About the author: Daniel J. Sharfstein is an associate professor of law at Vanderbilt University. A graduate of Harvard College and Yale Law School, he has been awarded fellowships in legal history from Harvard, New York University, and the National Endowment for the Humanities. He has written for The Yale Law Journal, The New York Times, The Economist, The Washington Post, and other publications. He lives with his family in Nashville, Tennessee.
"[A]stonishingly detailed rendering of the complexity of racial experience in an evolving national culture moving from slavery to segregation to civil rights." -New York Times Book Review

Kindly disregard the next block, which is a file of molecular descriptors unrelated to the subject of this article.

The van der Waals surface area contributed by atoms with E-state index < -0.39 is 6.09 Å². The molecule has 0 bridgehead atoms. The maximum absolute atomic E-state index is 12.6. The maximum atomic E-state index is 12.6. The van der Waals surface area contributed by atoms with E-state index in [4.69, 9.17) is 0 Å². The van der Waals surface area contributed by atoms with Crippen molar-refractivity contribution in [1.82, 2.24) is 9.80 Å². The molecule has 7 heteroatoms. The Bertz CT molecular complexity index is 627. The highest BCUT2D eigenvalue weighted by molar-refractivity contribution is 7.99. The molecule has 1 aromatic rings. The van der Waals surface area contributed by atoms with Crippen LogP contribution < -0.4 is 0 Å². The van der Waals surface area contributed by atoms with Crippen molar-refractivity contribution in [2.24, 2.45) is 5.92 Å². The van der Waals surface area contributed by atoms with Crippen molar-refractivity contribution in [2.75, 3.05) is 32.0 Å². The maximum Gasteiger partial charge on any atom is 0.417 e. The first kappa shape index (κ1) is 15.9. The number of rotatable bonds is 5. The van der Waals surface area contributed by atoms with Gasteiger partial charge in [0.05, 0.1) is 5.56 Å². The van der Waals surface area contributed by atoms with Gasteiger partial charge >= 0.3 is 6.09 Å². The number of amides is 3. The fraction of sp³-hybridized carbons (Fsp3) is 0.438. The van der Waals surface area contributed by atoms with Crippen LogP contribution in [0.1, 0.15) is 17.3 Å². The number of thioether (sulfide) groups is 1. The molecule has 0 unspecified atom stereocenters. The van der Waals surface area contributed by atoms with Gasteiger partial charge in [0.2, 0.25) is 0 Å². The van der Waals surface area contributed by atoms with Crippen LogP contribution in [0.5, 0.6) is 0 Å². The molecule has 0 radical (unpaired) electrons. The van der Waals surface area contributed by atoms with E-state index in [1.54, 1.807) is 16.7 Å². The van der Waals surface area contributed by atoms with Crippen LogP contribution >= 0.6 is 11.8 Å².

"[A] . . . . The Invisible Line is not only a work of serious scholarship based on exhaustive archival research but an immensely satisfying read. The only dissatisfaction comes from acknowledging the pain, shame, and anger that forced some Americans to deny part of who they really were." -Boston Globe
"...Succeeds brilliantly in showing us that before politics began hardening colour lines in the run-up to the civil war, pragmatism often trumped prejudice...[W]hat makes this book a must-read are Sharfstein's revelations about antebellum America." -Financial Times
"This book overthrows nearly everything Americans thought they knew about race." -Melissa Fay Greene, author of Praying for Sheetrock and There Is No Me Without You